Last but not least, their noise pollution damages our nervous system and hearing.

According to the California Air Resource Board, operating the best-selling commercial gas leaf blower for just one hour emits smog-forming pollution comparable to driving a 2017 Toyota Camry about 1,100 miles, or approximately the distance from Los Angeles to Denver.

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Also of concern is that gardeners are directly exposing themselves to multiple toxins and continuous loud decibel levels, often not wearing protective gear such as dust face masks and or noise reduction safety earmuffs or earplugs.

By phasing out gas-powered leaf blowers, the Menlo Park City Council would be tangibly demonstrating our city's commitment to our Climate and Sustainability Resolution, which Mayor Ray Mueller signed on Earth Day last April.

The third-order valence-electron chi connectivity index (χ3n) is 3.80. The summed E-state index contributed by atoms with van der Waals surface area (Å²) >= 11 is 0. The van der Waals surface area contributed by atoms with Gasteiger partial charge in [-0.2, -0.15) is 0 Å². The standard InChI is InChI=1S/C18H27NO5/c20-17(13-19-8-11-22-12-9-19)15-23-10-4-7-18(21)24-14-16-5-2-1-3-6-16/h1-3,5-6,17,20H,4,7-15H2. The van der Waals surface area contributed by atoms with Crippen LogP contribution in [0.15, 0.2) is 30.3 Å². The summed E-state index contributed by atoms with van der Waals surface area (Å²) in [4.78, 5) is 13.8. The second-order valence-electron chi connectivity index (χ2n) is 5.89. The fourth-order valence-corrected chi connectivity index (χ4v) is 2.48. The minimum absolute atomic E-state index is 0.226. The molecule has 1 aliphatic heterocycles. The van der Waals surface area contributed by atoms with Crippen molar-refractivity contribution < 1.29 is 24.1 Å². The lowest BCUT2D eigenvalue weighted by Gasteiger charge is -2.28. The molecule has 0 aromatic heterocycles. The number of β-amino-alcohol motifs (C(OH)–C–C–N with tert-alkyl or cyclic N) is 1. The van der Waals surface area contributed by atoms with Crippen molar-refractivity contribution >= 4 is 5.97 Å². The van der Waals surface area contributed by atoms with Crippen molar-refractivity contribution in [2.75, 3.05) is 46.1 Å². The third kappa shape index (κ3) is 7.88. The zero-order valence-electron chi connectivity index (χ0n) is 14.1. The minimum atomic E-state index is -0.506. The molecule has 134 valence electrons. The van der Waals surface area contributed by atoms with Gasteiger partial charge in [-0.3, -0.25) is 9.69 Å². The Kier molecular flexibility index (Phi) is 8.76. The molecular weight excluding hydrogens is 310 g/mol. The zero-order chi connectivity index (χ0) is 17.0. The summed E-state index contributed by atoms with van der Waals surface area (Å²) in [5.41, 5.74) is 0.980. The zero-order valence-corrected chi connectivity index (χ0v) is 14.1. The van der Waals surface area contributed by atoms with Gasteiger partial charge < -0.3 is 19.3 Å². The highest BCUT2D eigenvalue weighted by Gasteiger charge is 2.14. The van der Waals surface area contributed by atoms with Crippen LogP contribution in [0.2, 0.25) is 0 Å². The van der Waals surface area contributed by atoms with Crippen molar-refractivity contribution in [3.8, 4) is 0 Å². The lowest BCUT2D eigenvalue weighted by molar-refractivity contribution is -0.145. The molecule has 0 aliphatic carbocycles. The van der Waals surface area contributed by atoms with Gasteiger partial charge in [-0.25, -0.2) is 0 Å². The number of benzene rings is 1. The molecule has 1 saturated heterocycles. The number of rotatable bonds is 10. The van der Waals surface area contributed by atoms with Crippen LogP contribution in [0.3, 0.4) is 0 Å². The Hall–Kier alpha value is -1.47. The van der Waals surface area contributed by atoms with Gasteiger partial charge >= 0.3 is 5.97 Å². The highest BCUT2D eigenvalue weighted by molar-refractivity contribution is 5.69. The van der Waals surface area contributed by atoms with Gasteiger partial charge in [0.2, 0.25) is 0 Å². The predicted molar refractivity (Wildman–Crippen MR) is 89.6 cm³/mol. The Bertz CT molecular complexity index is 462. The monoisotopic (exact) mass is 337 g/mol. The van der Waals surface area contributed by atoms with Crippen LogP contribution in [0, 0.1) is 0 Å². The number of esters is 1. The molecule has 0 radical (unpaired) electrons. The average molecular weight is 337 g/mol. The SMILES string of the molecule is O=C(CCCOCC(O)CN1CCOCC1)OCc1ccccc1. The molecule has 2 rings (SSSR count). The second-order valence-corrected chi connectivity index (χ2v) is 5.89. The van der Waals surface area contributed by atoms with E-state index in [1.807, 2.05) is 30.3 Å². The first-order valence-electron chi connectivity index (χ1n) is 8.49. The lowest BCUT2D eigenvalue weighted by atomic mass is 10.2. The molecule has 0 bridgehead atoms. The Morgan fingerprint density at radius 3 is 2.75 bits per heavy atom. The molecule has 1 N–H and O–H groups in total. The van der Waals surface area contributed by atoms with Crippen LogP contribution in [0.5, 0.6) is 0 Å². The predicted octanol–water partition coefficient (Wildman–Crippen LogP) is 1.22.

It's time for Menlo Park to follow the majority of our neighboring cities and towns and transition to electric blowers. Lithium-ion battery technology has advanced to a level where the commercial electric leaf blower is now comparable in power to the gas blower but without the carbon emissions and other air pollutants, while being significantly quieter.

We invite all interested Menlo Park residents to join our "go electric" coalition to let our City Council know that we want them to take this important step forward. To make sure your voice is heard, please contact Lisa Williams at lisawilliamsbb@gmail.com or Leah Elkins at leahelkins@gmail.com.

Lisa Williams has lived in the Linfield Oaks neighborhood for over 31 years. Leah Elkins has lived raised and her family in the Willows neighborhood over the past 22 years.

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Guest opinion: It's past time for Menlo Park to go electric on blowers

Uploaded: Sat, Aug 3, 2019, 6:52 am

By Lisa Williams and Leah Elkins

Up and down the Peninsula, towns and cities are being proactive around our climate change crisis. One of the ways this is happening is by phasing out the use of gas-powered garden tools.